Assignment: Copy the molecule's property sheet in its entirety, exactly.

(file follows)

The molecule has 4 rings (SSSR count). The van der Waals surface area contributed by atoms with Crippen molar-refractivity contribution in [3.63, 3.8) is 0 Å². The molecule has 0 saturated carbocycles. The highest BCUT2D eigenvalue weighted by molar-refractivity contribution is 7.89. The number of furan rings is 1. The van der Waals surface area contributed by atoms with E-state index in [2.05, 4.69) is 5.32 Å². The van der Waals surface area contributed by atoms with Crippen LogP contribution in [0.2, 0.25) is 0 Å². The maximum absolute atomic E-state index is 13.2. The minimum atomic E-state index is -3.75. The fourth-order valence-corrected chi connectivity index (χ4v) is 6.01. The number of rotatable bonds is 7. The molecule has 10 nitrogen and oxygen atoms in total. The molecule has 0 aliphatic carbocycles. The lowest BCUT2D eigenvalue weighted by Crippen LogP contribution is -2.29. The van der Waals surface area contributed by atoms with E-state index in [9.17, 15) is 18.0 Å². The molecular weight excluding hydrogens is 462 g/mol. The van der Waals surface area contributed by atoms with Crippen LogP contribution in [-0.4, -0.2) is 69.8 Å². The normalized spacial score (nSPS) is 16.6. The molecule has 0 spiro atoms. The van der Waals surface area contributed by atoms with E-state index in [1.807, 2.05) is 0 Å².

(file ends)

The molecule has 4 rings (SSSR count). The van der Waals surface area contributed by atoms with Crippen molar-refractivity contribution in [3.63, 3.8) is 0 Å². The molecule has 0 saturated carbocycles. The highest BCUT2D eigenvalue weighted by molar-refractivity contribution is 7.89. The number of furan rings is 1. The van der Waals surface area contributed by atoms with E-state index in [2.05, 4.69) is 5.32 Å². The van der Waals surface area contributed by atoms with Crippen LogP contribution in [0.2, 0.25) is 0 Å². The maximum absolute atomic E-state index is 13.2. The minimum atomic E-state index is -3.75. The fourth-order valence-corrected chi connectivity index (χ4v) is 6.01. The number of rotatable bonds is 7. The molecule has 10 nitrogen and oxygen atoms in total. The molecule has 0 aliphatic carbocycles. The lowest BCUT2D eigenvalue weighted by Crippen LogP contribution is -2.29. The van der Waals surface area contributed by atoms with E-state index in [9.17, 15) is 18.0 Å². The molecular weight excluding hydrogens is 462 g/mol. The van der Waals surface area contributed by atoms with Crippen LogP contribution in [-0.4, -0.2) is 69.8 Å². The normalized spacial score (nSPS) is 16.6. The molecule has 0 spiro atoms. The van der Waals surface area contributed by atoms with E-state index in [1.807, 2.05) is 0 Å².